• @stressedout As for diffeomorphism, you'd need the fact that the inverse is smooth (you can perhaps bootstrap from differentiable), which I don't think follows in any direct way (and would be reproving that part of the inverse function theorem in any case). The inverse function theorem does not apply directly either, but only after projection, which is the content of Christian Blatter's answer (and of my comment on the surface case in another question) and is indeed the standard way to deal with this. Injectivity just happens to be a part one can prove directly. – Max Mar 2 at 12:51
• Yeah. I meant homeomorphism actually.My bad. I was rather thinking about using something like invariance of domain to conclude that surjectivity holds too. – stressed out Mar 2 at 15:42

You cannot do without some form of the inverse function theorem.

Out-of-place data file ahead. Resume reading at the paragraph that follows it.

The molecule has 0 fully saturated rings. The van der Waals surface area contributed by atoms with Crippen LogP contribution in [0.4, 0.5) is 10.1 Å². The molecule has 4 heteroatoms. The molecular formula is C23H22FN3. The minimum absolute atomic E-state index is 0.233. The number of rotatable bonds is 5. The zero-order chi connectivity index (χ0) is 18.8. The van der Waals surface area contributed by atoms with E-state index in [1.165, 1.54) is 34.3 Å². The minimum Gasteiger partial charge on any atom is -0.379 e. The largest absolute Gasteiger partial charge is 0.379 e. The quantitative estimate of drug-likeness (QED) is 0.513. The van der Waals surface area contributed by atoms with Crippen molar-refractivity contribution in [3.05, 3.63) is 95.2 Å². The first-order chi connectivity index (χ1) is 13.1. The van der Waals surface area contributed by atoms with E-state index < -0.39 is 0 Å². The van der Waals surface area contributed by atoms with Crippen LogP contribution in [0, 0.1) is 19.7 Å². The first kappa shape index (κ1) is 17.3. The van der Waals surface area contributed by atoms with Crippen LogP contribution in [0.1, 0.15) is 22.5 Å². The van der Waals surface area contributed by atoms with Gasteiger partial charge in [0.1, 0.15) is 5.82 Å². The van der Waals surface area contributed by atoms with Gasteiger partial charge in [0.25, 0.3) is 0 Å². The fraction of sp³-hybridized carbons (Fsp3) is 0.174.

As $${\rm rank}\bigl(Df(p)\bigr)=n$$ the matrix $$\bigl[Df(p)\bigr]$$ has an $$(n\times n)$$-submatrix with nonvanishing determinant; say $$\det \left[{\partial f_i\over\partial x_k}(p)\right]_{1\leq i\leq n, \>1\leq k\leq n}\ \ne0\ .$$ Let $$f(p)=:q\in{\mathbb R}^m$$, and let $$\pi$$ be the projection of the full $$y$$-space $${\mathbb R}^m$$ onto its $$(y_1,\ldots, y_n)$$ coordinate plane $$Y'$$. Then the map $$f':=\pi\circ f:\quad{\mathbb R}^n\to Y',\qquad (x_1,\ldots, x_n)\mapsto\bigl(f_1(x),\ldots, f_n(x)\bigr)$$ has Jacobian matrix $$\left[{\partial f_i\over\partial x_k}(p)\right]_{1\leq i\leq n, \>1\leq k\leq n}$$ at $$p$$. The inverse function theorem then implies that $$f'$$ maps a neighborhood $$V$$ of $$p$$ injectively onto a neighborhood $$V'$$ of $$q':=\bigl(f_1(p),\ldots, f_n(p)\bigr)$$. This immediately implies that $$f$$ is injective on $$V$$.